While other participants in the course rotated through various positions and tasks, I was assigned to one of the IRT teams. We found a victim, male, alive but minimally responsive to verbal commands, on a tight ledge, presenting feet first. Each team had a 'medical' personnel member culled from whatever skill levels existed among the volunteer responders. Could be anything from CPR/First Aid, Wildlife Emergency First Responder, EMT, etc. Our patient was deemed to be mildly hypothermic, perhaps still under the influence of intoxicants, but otherwise not presenting any trauma injuries.

A second victim was located, lost but verbally responsive though vague and confused.

Another patient was located, female, w/ possible fractured pelvis, along w/ leg and head injuries sustained in apparently falling down a pit. She presented in a very difficult location on a ledge where there was not sufficient room to pass her. The team that attended her was able to find a bypass that allowed rescuers to get access to her head to further evaluate her, offer first aid and assist in 'packaging' her for transport. She was wrangled to the surface in a litter.

The fourth reported missing person was determined to have exited the cave before the search was initiated.

Our patient was shivering, 'vomiting', and minimally cooperative. We provided hydration, food and warming by redressing him in rescuers clothing and taping heat packs to his armpits between layers of dry clothing. Our 'medic' monitored his recovery and we basically man-handled him through the cracks and turns as required with minimal cooperation from the patient. Verbal and hands on contact was continuously maintained as we encouraged, cajoled and demanded that he assist in his exit.

Throughout the exercise, "guardian angels" were present in the cave. They are there to assure the safety of all participants. At this introductory level they are also free to dispense advice and suggestions at their discretion to facilitate the rescue. Our 'angel' was particularly helpful in advising on the finer points of hypothermia. We got our 'patient' to the bottom of a pit just before the exit. Here a double belay was rigged as safety lines for the patient and an IRT member accompanying him in the climb out of the pit.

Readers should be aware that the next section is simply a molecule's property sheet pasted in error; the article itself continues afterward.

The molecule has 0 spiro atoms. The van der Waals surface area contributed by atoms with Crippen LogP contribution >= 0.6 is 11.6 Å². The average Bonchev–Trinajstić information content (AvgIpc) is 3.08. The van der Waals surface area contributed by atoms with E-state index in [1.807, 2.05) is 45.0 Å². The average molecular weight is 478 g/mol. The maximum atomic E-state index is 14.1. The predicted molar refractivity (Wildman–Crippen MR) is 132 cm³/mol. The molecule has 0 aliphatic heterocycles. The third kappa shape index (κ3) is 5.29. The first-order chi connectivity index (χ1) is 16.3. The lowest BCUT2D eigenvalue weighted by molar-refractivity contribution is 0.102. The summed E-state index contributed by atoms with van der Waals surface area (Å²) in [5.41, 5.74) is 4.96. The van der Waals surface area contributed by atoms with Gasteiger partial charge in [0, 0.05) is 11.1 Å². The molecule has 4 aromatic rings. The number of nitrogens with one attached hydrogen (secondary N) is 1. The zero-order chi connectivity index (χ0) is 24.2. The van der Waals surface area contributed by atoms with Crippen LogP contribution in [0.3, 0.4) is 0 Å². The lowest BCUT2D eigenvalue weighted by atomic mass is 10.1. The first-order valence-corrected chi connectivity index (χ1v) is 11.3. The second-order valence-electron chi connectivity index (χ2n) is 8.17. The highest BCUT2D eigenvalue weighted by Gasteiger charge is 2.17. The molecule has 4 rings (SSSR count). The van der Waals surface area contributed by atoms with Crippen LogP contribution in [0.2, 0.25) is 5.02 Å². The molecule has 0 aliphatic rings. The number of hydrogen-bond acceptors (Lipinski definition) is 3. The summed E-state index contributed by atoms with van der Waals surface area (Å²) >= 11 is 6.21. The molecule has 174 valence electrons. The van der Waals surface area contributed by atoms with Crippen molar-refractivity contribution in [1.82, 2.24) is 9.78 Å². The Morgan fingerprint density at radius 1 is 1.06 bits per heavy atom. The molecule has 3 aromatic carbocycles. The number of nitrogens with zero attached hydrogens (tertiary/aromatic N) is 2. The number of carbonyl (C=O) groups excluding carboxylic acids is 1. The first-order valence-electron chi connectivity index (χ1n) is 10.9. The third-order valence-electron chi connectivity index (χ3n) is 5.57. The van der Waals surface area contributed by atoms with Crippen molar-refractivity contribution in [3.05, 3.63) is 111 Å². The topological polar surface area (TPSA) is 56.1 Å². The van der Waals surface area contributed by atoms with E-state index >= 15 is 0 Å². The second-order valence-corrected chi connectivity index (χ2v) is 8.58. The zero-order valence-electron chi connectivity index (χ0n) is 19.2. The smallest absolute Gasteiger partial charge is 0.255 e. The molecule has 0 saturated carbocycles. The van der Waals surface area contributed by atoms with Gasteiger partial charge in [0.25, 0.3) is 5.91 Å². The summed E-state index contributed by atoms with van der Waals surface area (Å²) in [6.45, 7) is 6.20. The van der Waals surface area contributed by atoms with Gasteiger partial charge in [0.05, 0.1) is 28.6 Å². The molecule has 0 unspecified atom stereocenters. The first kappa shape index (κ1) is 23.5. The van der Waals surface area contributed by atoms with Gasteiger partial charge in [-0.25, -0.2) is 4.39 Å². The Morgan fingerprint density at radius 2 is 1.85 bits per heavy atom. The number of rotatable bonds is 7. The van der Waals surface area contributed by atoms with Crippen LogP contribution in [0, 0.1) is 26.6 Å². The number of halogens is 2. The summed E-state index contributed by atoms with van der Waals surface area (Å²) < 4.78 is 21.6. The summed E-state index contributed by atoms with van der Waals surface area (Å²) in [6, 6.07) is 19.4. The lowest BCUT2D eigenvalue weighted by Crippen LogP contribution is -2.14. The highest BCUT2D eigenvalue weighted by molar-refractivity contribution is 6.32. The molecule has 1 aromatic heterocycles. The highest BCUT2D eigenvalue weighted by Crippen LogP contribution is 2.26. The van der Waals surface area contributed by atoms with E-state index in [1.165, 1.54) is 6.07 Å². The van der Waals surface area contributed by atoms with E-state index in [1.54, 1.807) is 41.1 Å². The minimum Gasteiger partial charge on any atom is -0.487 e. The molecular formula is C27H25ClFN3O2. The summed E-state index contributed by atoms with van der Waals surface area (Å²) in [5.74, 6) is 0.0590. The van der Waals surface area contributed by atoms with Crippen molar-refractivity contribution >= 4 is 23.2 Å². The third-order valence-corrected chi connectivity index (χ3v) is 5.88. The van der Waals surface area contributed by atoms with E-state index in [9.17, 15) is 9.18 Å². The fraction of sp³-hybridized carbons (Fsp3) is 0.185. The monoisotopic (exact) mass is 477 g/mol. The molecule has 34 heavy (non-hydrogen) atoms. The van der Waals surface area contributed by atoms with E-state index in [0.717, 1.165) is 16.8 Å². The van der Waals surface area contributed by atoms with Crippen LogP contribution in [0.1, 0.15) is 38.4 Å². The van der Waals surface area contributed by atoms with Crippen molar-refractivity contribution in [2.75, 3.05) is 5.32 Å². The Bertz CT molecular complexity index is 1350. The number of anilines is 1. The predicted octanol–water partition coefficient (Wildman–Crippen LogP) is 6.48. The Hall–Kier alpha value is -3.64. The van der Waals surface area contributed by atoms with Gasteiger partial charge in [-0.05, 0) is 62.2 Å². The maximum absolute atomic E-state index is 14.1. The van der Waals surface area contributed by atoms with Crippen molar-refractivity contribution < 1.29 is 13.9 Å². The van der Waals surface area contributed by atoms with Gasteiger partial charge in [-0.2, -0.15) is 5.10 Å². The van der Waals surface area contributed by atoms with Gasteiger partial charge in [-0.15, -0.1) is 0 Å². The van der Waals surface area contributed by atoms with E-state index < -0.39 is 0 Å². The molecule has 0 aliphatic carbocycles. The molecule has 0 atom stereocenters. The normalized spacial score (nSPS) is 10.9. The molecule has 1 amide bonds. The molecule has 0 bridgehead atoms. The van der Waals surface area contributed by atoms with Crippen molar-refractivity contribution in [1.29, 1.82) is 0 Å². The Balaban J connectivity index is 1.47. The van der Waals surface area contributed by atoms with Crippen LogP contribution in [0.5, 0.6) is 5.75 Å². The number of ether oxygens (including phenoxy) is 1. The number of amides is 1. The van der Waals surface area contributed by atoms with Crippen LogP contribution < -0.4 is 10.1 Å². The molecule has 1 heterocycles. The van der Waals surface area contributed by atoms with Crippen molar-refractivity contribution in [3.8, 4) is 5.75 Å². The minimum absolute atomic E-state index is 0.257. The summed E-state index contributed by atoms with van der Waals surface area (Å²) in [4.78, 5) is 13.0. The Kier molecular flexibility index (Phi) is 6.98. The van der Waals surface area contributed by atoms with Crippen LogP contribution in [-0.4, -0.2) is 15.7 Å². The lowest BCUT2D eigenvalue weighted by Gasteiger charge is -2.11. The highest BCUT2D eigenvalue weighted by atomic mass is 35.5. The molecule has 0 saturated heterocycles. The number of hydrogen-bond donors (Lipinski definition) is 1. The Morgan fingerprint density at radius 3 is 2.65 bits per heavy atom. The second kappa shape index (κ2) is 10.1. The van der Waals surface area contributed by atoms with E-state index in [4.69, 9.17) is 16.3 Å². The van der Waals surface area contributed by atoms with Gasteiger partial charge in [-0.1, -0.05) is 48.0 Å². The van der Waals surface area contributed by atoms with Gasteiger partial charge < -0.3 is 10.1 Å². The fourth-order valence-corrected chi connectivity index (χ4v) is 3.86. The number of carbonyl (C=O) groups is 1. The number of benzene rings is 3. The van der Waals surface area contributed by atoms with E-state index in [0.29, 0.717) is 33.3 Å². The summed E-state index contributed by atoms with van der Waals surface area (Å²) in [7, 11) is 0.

I am happy to report no fatalities to victims and no injuries to rescuers. But it was a hell of a workout!

If this sort of thing interests you, take this course when it comes around again. To actually become a working volunteer on a rescue team requires significantly more advanced training. The first step is a week long training course called Level One, offered under the auspices of the National Cave Rescue Commission (NCRC) who also set the curriculum for this Orientation course. Level Two continues the development of skill sets while Level Three concentrates on the specialty skills that exist as subsets. Beyond that is Instructor Training.

There is a Level One Cave Rescue course tentatively scheduled to be held in NY next year and I am looking forward to participating. Hope to see some fellow Met Grotto members there!

Stay safe...